E. Experiments show that the snail-eating snakes in this habitat fail more often in trying to eat left-handed snails than in trying to eat right-handed snails. CORRECT
• The fact that experiments show that the snakes are more successful at eating snails with right-coiled shells than they are at eating snails with left-coiled shells would support the author’s conclusion. Therefore, this is the correct choice.

Cheers!
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Re: Certain groups of Asian snails include both “left-handed” and “right-h  [#permalink]

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12 May 2020, 10:44
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Re: Certain groups of Asian snails include both “left-handed” and “right-h  [#permalink]

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18 May 2020, 23:59
Nonktp wrote:

Hi

Let me try to address your query. Analyzing the stimulus, we find:

Conclusion: The snakes' asymmetrical jaws probably helped drive the emergence of the left-handed snail species.

Premises on which it is based (why):

1) Left-handed species have evolved from right-handed ones.
2) Snail-eating snakes in the same habitat have asymmetrical jaws, allowing them to grasp right-handed snail shells more easily.
3) If these snakes ate more right-handed snails over time, this would have given left-handed snails an evolutionary advantage over right-handed snails, with the left-handed snails eventually becoming a new species.

We are asked to find that which strengthens the argument. Let us consider options (A) and (C).

(A) In one snake species, the snakes with asymmetrical jaws eat snails, while the snakes with symmetrical jaws do not eat snails.

At first sight, this looks to be a tempting option. However, two factors make me cautious:
1) If we consider this to be new information, this does not explain which snails the asymmetrical jawed snakes prefer.
2) Importantly, we already know this from the stimulus, which states: " snail-eating snakes in the same habitat have asymmetrical jaws". Hence this does not further strengthen the argument presented in any way since this is already factored in to draw the conclusion.

We can hold on to this option, however.

(C) Anatomical differences prevent left-handed snails from mating easily with right-handed snails.

It also means that right handed snails can not mate with left handed snails. Therefore, it must me other factors which led to the evolution of left handed snails, since this option does not show any kind of preference towards them.

In the correct option (E): Experiments show that the snail-eating snakes in this habitat fail more often in trying to eat left-handed snails than in trying to eat right-handed snails.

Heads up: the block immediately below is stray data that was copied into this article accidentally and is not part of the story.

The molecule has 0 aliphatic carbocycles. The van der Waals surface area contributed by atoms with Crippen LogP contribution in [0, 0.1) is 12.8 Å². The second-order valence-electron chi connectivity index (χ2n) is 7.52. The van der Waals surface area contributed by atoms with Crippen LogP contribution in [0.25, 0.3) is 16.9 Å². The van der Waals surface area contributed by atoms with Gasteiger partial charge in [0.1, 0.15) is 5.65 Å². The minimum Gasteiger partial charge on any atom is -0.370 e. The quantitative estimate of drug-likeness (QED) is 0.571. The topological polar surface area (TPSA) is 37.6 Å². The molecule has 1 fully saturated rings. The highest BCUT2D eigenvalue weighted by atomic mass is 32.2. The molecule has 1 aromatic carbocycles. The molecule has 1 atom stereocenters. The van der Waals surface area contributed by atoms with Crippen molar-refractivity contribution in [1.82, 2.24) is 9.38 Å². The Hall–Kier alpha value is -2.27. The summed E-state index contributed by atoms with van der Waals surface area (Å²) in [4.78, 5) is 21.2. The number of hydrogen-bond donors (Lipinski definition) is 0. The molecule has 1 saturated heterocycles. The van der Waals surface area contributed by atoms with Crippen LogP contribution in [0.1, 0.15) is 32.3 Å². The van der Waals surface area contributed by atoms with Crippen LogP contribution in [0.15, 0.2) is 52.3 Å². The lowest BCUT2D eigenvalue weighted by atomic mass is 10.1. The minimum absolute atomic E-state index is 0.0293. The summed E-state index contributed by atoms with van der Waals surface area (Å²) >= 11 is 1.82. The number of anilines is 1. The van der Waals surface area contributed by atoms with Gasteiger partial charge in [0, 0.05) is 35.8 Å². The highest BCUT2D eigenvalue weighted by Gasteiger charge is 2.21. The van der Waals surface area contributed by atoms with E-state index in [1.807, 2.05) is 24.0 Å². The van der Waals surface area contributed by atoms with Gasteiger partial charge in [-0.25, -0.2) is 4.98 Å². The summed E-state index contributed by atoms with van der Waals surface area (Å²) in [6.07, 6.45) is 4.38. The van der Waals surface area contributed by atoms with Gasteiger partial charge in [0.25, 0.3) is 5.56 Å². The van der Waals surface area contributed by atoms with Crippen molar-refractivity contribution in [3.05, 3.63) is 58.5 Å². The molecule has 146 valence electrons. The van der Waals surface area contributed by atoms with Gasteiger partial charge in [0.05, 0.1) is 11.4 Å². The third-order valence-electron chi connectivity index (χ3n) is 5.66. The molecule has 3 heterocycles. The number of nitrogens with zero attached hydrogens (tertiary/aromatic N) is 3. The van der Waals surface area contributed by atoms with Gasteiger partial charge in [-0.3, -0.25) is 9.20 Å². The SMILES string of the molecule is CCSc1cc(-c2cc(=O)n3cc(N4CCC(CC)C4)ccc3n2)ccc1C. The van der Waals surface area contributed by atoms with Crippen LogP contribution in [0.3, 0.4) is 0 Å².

While the premises presented in the stimulus are merely hypothetical, this option shows us that the hypothesis actually holds true in the real world, thereby strengthening the argument.

Hope this helps.
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Certain groups of Asian snails include both “left-handed” and “right-h  [#permalink]

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20 May 2020, 02:33
I was extremely tempted to choose C but didn't end up doing so. The reason is as follows:

RHS = Right Handed Snails
LHS = Left handed snails

From the passage, we know that snakes are able to to grasp RHS shells more easily. Why? because a unique jaw design enables these snakes to grasp RHS shells much easier.

We have been asked to strengthen the idea that this jaw design of snakes is the major factor that led to LHS evolution.

Let's take a look at the available answer choices:

A. In one snake species, the snakes with asymmetrical jaws eat snails, while the snakes with symmetrical jaws do not eat snails. - In other other words, this option lets us know that some snakes eat snails, while some don't. But how does knowing (A) as a fact help solidify the jaw design as the lead facilitator of LHS evolution? (A) does not provide any explanation for this. Hence, eliminate (A).

B. Some species of Asian snails contain either all right-handed snails, or all left-handed snails. - This option simply reiterates the existence of LHS and RHS species of Asian snails. The simple acknowledgement of the existence of such species does nothing to explain the hypothesized link between jaw design and evolution. Hence, eliminate (B)

C. Anatomical differences prevent left-handed snails from mating easily with right-handed snails. - On one side, we know that snakes are able to grasp RHS snails more easily than the LHS. So, the RHS numbers are expected to decline (assuming that the snake kills these RHS snails after grabbing them). On the other side, if we know that LHS cannot mate with RHS, we can make an inference that LHS snails will mate with its own kind more often and hence this could explain the increase in the # of LHS snails. I was pretty much sold on this answer until I realized an important point - evolution is NOT the same thing as INCREASE in population. Evolution tries to explain why (or how) certain features of animals/plants came into existence. (C) is irrelevant in this context. Hence, eliminate (C).

D. Some right-handed snails in this habitat have shells with a very narrow opening that helps prevent snakes from extracting the snails from inside their shells. - "Some" could literally mean 'only a few' or it could also refer to 'a significant majority'. So, we are not entirely sure about the size of RHS population that is being effected. Moreover, How does (D) relate to the evolution of LHS? As you can see, there are many moving parts here that don't offer clear meaning. Hence, eliminate (D).

E. Experiments show that the snail-eating snakes in this habitat fail more often in trying to eat left-handed snails than in trying to eat right-handed snails. - (E) suggests that LHS snails had a better chance of survival than RHS snails. A better chance of survival is a natural advantage to evolution. Hence, (E) is the right answer.
Certain groups of Asian snails include both “left-handed” and “right-h   [#permalink] 20 May 2020, 02:33